30 years of EU single market: the road so far (video) 


Even if the EU single market continues to be a work in progress, it has come a long way in making everyday life easier for companies and people.

The single market, launched in 1993, established the free movement of goods, services, capital and people across the EU. The European Parliament discussed in January 2023 how it has transformed Europe and how to make full use of its potential.

MEPs adopted a resolution saying the accomplishments of the single market cannot be taken for granted given the challenges facing the EU, from long-term geopolitical conflict to climate change.

MEPs called for renewed a commitment from member states and EU institutions, as well as a specific action plan to further strengthen the single market, especially in areas such as services, energy, telecommunications and digital.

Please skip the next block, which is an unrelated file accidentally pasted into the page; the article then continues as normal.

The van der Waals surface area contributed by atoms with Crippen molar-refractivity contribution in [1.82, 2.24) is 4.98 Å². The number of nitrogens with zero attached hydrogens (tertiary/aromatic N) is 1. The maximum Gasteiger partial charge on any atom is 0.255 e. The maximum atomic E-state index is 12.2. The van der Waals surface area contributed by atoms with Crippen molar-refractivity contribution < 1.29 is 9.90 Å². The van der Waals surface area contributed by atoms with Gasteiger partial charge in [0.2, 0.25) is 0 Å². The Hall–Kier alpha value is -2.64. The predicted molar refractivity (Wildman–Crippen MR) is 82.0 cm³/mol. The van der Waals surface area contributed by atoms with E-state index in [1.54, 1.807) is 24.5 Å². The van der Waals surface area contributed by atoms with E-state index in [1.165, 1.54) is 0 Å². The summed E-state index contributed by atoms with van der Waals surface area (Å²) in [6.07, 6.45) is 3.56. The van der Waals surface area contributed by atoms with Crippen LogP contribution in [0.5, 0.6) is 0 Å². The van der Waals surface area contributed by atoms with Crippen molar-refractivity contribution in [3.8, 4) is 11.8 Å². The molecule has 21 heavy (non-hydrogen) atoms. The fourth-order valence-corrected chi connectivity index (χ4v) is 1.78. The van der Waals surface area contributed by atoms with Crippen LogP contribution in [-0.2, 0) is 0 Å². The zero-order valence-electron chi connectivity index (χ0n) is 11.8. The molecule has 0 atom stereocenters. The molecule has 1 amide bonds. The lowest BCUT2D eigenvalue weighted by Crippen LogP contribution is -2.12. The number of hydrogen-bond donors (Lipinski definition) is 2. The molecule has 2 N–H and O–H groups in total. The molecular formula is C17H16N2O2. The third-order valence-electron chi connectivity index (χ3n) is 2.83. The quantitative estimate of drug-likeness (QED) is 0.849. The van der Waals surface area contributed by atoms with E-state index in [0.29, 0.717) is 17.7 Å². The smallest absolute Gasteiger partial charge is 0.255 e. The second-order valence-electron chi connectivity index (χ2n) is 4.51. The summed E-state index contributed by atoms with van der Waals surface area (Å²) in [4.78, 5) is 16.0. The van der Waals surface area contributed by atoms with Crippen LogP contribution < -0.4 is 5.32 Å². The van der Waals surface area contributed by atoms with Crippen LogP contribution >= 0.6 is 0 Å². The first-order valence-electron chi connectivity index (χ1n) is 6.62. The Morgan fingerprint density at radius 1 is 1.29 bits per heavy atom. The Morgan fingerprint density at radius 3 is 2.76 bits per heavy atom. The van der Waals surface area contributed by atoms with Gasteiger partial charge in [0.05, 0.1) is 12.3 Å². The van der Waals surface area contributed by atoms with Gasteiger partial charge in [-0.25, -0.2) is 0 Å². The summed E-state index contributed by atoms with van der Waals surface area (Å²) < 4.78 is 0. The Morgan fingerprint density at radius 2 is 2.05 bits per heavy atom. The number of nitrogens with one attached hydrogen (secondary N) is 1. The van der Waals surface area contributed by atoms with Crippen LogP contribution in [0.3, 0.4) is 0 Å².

The single market over the years

The single market is one of the cornerstones of EU integration bringing together more than 450 million Europeans.

Its foundations were laid with the Single European Act, signed in 1986, with the goal of removing most of the obstacles that made it difficult to export to another EU country.  By the end of 1992, the majority of the barriers to trade had been dismantled and 1993 marked the start of the single market.

In the years that followed, companies from across the EU found it easier to offer products and services to customers in other EU countries, while Europeans took advantage of opportunities to live, work and study across borders.

Check out our video to discover important moments in the development of the single market.

New challenges

Thirty years after its launch, the European Parliament continues to work on improving the single market. New rules seek to regulate digital platforms, introduce a common charger for most mobile devices and reinforce product safety.

MEPs are pushing for the establishment of the right to repair products, to counter the increase of waste and want the single market to become more resilient to crises.

Find out more about the benefits and challenges of the single market